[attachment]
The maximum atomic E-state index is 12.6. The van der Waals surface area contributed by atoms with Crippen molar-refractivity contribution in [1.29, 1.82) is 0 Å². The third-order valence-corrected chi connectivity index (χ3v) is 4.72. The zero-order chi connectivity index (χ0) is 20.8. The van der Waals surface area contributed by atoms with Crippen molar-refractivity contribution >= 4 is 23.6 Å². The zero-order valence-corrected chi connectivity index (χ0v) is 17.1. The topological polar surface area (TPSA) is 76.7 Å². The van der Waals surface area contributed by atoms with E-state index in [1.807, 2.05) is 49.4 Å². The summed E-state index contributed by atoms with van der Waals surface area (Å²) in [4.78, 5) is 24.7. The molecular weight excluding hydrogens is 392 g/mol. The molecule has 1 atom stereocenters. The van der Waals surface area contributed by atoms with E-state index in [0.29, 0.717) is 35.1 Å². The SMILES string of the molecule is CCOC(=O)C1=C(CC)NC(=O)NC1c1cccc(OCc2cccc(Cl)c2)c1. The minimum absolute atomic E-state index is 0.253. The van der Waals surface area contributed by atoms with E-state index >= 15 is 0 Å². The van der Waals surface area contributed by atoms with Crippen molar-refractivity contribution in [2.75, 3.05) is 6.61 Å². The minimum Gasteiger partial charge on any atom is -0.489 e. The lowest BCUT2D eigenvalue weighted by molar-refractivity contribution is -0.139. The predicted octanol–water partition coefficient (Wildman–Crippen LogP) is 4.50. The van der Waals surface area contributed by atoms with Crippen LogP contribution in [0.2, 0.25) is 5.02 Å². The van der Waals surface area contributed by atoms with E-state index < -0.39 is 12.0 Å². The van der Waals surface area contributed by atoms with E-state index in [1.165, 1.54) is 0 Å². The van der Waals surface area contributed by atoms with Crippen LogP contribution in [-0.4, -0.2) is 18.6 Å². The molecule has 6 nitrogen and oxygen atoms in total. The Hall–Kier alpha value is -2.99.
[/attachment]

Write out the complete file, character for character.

The maximum atomic E-state index is 12.6. The van der Waals surface area contributed by atoms with Crippen molar-refractivity contribution in [1.29, 1.82) is 0 Å². The third-order valence-corrected chi connectivity index (χ3v) is 4.72. The zero-order chi connectivity index (χ0) is 20.8. The van der Waals surface area contributed by atoms with Crippen molar-refractivity contribution >= 4 is 23.6 Å². The zero-order valence-corrected chi connectivity index (χ0v) is 17.1. The topological polar surface area (TPSA) is 76.7 Å². The van der Waals surface area contributed by atoms with E-state index in [1.807, 2.05) is 49.4 Å². The summed E-state index contributed by atoms with van der Waals surface area (Å²) in [4.78, 5) is 24.7. The molecular weight excluding hydrogens is 392 g/mol. The molecule has 1 atom stereocenters. The van der Waals surface area contributed by atoms with E-state index in [0.29, 0.717) is 35.1 Å². The SMILES string of the molecule is CCOC(=O)C1=C(CC)NC(=O)NC1c1cccc(OCc2cccc(Cl)c2)c1. The minimum absolute atomic E-state index is 0.253. The van der Waals surface area contributed by atoms with E-state index >= 15 is 0 Å². The van der Waals surface area contributed by atoms with Crippen molar-refractivity contribution in [2.75, 3.05) is 6.61 Å². The minimum Gasteiger partial charge on any atom is -0.489 e. The lowest BCUT2D eigenvalue weighted by molar-refractivity contribution is -0.139. The predicted octanol–water partition coefficient (Wildman–Crippen LogP) is 4.50. The van der Waals surface area contributed by atoms with Crippen LogP contribution in [0.2, 0.25) is 5.02 Å². The van der Waals surface area contributed by atoms with E-state index < -0.39 is 12.0 Å². The van der Waals surface area contributed by atoms with E-state index in [1.165, 1.54) is 0 Å². The van der Waals surface area contributed by atoms with Crippen LogP contribution in [-0.4, -0.2) is 18.6 Å². The molecule has 6 nitrogen and oxygen atoms in total. The Hall–Kier alpha value is -2.99.